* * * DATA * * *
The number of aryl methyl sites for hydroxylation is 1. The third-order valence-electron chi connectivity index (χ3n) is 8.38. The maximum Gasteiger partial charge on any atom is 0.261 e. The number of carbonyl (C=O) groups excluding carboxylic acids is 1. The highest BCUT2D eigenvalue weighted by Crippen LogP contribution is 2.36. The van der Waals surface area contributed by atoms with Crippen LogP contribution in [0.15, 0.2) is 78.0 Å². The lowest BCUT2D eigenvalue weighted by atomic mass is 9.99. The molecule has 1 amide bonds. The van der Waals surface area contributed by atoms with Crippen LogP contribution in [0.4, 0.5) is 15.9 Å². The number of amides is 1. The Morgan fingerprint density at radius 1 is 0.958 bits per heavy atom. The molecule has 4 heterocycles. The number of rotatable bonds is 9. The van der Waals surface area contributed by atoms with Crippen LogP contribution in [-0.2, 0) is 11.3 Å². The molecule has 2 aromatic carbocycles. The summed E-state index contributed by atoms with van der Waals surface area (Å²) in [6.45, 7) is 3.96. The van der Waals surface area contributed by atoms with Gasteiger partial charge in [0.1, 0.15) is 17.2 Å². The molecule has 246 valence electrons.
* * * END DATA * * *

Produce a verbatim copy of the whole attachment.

The number of aryl methyl sites for hydroxylation is 1. The third-order valence-electron chi connectivity index (χ3n) is 8.38. The maximum Gasteiger partial charge on any atom is 0.261 e. The number of carbonyl (C=O) groups excluding carboxylic acids is 1. The highest BCUT2D eigenvalue weighted by Crippen LogP contribution is 2.36. The van der Waals surface area contributed by atoms with Crippen LogP contribution in [0.15, 0.2) is 78.0 Å². The lowest BCUT2D eigenvalue weighted by atomic mass is 9.99. The molecule has 1 amide bonds. The van der Waals surface area contributed by atoms with Crippen LogP contribution in [0.4, 0.5) is 15.9 Å². The number of amides is 1. The Morgan fingerprint density at radius 1 is 0.958 bits per heavy atom. The molecule has 4 heterocycles. The number of rotatable bonds is 9. The van der Waals surface area contributed by atoms with Crippen LogP contribution in [-0.2, 0) is 11.3 Å². The molecule has 2 aromatic carbocycles. The summed E-state index contributed by atoms with van der Waals surface area (Å²) in [6.45, 7) is 3.96. The van der Waals surface area contributed by atoms with Gasteiger partial charge in [0.1, 0.15) is 17.2 Å². The molecule has 246 valence electrons.